When I analyze the way players performed in training camp, my eyebrows instantly rise at the thought of how good the rookies looked. Trae Waynes started camp slow, but is becoming more comfortable with the scheme and the expectations of the defense. By the time I left training camp, he was really starting to contribute. Waynes is starting to handle the physicality better and will need to continually improve his ball skills. Eric Kendricks was rising up the depth chart and flashed his coverage abilities the most. As practices evolved, he was showing he could handle run defense as well. He has a chance to start at nickel linebacker and will be eased into a starting role in the base 4-3 defense. Danielle Hunter was a very raw, athletic player when the Vikings drafted him in the third round. At first glance, it didn’t seem like he was as rough around the edges. He looked solid in 1-on-1 drills and was consistently making plays in run support. Mike Zimmer even commented about how much further ahead the coaches thought he was in training camp. T.J. Clemmings, Austin Shepherd, and Tyrus Thompson are all rough around the edges, but have developmental talent that can be groomed for the future. MyCole Pruitt played a major role in the scheme in training camp. He flashed as a fluent route runner and respectable run blocker. He will contribute immediately in the Vikings’ offensive scheme. Stefon Diggs has a great chance to land the Mr. Mankato award. Every practice, Diggs was finding ways to get open, while making some extremely difficult catches. He also managed to handle the physicality of press coverage and ran routes well enough to get open. Edmond Robinson has excellent size and is definitely a practice squad candidate. It’s early, but it doesn’t seem like the Vikings swung and missed on any player in this rookie class. All of these guys will getting playing time in the preseason and it will be interesting to see how they handle the spotlight of real NFL contests.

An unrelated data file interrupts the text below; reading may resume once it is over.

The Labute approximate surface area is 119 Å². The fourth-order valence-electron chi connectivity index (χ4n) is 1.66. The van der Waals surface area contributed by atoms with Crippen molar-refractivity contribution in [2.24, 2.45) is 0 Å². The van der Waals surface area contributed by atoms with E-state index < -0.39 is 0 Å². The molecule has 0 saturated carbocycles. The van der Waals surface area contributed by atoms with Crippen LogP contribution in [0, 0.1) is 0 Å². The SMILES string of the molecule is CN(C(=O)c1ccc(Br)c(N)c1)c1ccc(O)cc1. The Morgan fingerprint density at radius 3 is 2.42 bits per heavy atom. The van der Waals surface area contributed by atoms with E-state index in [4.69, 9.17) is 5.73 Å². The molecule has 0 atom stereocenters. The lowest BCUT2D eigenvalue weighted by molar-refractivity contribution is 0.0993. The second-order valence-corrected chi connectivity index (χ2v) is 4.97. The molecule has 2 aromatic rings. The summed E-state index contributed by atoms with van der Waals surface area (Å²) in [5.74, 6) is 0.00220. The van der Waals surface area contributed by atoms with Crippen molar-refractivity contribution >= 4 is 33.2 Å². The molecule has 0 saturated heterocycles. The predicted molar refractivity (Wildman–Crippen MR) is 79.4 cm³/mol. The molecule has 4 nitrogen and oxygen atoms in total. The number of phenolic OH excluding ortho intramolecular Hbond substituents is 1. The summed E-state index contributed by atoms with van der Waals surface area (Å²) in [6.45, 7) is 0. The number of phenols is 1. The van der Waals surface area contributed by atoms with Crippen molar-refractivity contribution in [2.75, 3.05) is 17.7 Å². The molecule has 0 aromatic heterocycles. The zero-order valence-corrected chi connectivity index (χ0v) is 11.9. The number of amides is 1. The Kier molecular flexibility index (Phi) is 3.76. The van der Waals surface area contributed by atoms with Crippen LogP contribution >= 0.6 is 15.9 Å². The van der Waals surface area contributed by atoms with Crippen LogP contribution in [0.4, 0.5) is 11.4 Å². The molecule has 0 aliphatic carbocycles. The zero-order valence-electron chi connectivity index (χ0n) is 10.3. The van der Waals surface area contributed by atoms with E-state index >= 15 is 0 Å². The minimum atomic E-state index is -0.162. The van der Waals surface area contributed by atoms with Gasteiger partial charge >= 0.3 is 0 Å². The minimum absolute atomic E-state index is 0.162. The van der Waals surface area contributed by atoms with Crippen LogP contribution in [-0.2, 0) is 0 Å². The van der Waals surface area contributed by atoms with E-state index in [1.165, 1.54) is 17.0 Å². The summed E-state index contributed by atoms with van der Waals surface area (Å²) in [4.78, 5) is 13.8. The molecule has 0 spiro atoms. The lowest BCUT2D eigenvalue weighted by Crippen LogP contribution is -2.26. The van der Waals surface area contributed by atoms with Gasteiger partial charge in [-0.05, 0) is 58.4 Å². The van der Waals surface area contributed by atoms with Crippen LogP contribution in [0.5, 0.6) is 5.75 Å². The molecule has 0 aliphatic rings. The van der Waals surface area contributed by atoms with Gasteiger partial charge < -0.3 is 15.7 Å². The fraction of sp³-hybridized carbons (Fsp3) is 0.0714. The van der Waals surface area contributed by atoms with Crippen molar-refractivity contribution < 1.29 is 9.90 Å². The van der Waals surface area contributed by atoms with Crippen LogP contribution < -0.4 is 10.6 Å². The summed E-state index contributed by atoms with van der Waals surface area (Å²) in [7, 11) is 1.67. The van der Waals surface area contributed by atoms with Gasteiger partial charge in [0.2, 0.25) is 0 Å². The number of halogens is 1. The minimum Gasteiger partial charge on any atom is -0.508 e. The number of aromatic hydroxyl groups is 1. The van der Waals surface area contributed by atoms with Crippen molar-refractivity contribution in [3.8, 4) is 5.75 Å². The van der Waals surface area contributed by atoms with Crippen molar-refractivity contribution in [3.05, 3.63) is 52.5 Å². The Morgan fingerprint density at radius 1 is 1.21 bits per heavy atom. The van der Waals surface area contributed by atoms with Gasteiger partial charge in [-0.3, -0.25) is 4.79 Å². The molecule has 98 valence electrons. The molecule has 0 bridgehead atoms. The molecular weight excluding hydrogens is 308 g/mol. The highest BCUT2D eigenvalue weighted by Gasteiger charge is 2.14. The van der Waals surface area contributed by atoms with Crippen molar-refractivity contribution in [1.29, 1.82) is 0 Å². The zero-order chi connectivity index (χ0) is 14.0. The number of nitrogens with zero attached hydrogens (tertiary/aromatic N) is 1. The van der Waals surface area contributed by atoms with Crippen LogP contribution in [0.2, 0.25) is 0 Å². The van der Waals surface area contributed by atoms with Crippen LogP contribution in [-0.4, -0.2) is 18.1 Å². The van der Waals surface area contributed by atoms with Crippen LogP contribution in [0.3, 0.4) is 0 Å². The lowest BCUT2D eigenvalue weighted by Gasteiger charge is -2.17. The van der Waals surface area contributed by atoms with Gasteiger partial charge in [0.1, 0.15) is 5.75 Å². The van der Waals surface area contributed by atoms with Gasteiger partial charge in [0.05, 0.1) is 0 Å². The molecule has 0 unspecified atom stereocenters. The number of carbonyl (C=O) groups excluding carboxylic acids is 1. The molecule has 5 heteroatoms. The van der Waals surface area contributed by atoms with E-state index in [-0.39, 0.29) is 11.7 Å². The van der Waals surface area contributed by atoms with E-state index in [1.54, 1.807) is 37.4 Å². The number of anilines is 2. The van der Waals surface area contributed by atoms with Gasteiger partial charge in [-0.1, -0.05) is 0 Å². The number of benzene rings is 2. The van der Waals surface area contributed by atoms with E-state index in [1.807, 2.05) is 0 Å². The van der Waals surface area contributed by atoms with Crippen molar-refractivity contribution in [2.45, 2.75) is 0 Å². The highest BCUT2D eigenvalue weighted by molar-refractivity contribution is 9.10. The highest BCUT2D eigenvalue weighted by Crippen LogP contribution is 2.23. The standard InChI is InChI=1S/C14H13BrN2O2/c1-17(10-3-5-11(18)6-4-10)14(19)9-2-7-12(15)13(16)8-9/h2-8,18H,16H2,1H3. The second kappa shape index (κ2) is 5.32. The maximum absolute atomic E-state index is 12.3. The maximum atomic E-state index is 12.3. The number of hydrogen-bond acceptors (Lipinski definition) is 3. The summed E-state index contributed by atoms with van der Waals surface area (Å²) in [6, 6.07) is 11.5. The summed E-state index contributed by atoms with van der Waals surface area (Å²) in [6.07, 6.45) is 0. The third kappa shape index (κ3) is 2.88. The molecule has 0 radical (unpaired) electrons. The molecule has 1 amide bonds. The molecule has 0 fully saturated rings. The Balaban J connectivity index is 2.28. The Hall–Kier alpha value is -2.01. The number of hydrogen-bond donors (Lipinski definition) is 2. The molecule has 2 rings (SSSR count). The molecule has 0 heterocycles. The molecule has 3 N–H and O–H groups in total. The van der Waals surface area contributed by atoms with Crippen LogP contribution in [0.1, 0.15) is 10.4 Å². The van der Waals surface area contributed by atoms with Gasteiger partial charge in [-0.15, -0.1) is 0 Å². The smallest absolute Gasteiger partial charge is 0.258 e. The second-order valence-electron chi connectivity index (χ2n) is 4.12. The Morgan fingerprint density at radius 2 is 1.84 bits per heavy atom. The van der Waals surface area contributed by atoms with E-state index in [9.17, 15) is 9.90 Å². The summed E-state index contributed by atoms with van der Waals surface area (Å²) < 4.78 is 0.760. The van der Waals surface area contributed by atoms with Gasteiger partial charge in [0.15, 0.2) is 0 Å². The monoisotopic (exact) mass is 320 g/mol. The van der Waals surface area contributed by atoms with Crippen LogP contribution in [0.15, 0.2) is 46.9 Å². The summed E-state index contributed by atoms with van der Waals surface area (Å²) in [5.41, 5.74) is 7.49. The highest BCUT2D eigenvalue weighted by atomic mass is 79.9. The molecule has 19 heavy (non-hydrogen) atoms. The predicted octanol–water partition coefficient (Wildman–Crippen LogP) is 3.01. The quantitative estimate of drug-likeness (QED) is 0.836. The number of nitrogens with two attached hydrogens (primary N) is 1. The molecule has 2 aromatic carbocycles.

Offensive Line play will be key